Thailand and a panel representing rebel groups from the Deep South held technical talks Tuesday in Kuala Lumpur focusing on efforts to bring about a limited ceasefire, but officials from both sides did not say whether they made much progress.
In February, a Thai government delegation and rebel organizations represented through the umbrella panel MARA Pattani agreed to a framework for setting up a ceasefire – officially known as a “safety zone” – in one district in Thailand’s troubled southern border region.
Six months later, both sides still appear not to have settled on which one out of five potential districts will be picked for implementing a ceasefire, which would be aimed at helping end a conflict that has left nearly 7,000 people dead since 2004 in the Malay-speaking and predominantly Muslim Deep South.
“Yes, technical. The normal closed-door meeting. No statement,” MARA Patani spokesman Abu Hafez Al-Hakim told BenarNews on Tuesday.
Thai chief negotiator Gen. Aksara Kerdpol did not attend the meeting, but confirmed it was held in the capital of Malaysia, which has served as a facilitator for the two-year-old informal peace talks between Thailand’s military government and MARA.
“It is a technical meeting. ... I am awaiting the report …,” Aksara told BenarNews.
February’s framework-deal on a limited ceasefire marked a breakthrough because it was the first time that both sides agreed to advance the safety-zone issue after they held several rounds of exploratory talks in Malaysia since 2015.
Abu Hafez said talks were ongoing.
“It’s not finished. Need to continue, end of the month,” he said.
The two sides agreed to send technical teams to visit the districts under consideration for a ceasefire, and then report back to a joint working group made up of officials from both the Thai government and MARA.
Thai officials said the military would shield MARA delegates who ventured into those districts during the negotiating period leading up to a ceasefire.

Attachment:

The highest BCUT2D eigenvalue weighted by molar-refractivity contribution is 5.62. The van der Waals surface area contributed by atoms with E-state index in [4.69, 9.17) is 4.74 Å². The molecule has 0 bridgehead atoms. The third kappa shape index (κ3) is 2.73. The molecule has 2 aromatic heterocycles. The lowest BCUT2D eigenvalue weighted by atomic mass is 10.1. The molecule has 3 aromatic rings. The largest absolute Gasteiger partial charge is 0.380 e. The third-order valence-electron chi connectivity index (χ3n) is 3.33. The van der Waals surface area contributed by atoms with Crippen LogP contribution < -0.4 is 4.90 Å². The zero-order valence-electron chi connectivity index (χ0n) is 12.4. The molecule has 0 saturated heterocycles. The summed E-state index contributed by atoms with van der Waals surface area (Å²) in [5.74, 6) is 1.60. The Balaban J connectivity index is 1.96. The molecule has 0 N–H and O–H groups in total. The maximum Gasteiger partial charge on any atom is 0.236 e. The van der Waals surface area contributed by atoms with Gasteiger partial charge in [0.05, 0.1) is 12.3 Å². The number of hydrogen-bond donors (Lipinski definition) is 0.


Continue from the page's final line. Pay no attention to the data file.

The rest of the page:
A Thai observer of the negotiations said the monthly technical talks faced obstacles.
“A notable example is immunity. A couple of MARA Patani members have arrest warrants against them and the Thai side is reluctant to state on paper that it gives them immunity from prosecution when they cross into Thailand because of the sensitivity of laws,” the observer told BenarNews.
“There have been person-to-person talks once a month but it seems to not be often enough,” the observer added.
Violence does not subside
Despite the talks, violence in the Deep South has not died down.
Since February, at least 50 people have been killed and 138 others injured in shootings and bombings across Thailand’s southernmost provinces.
These attacks are believed to have been carried out by hardcore fighters with Barisan Revolusi Nasional (BRN), the most powerful insurgent group in the Deep South that opposes talks with Thailand’s junta in their current form.
In July, Aksara said in a rare interview that the Thai side was in the final stages of picking one district as the site for the safety zone. He dismissed speculation on whether the three BRN officials who sat on MARA as part of the negotiating team – Awang Jabat, Sukree Hari and Ahmad Chuwol – truly represented BRN’s rank-and-file.
Ahmad, who has served as a conduit between MARA Patani and BRN’s governing council, is the reason why the Thai government is still negotiating, according to the observer.
“Thailand kept talking with MARA because of that. The question is do you want to talk with the insurgents at all or do you want let the violence go on as is?” he said.
Although BRN holds three seats on the negotiating panel, in a statement issued on April 10, its spokesman, Abdulkarim Khalid, appeared to reject the negotiations.
A panel negotiating on behalf of rebel factions lacked a mandate to do so and Abdulkarim demanded a direct role for BRN in fresh negotiations witnessed and mediated by impartial members of the international community, he said without naming MARA.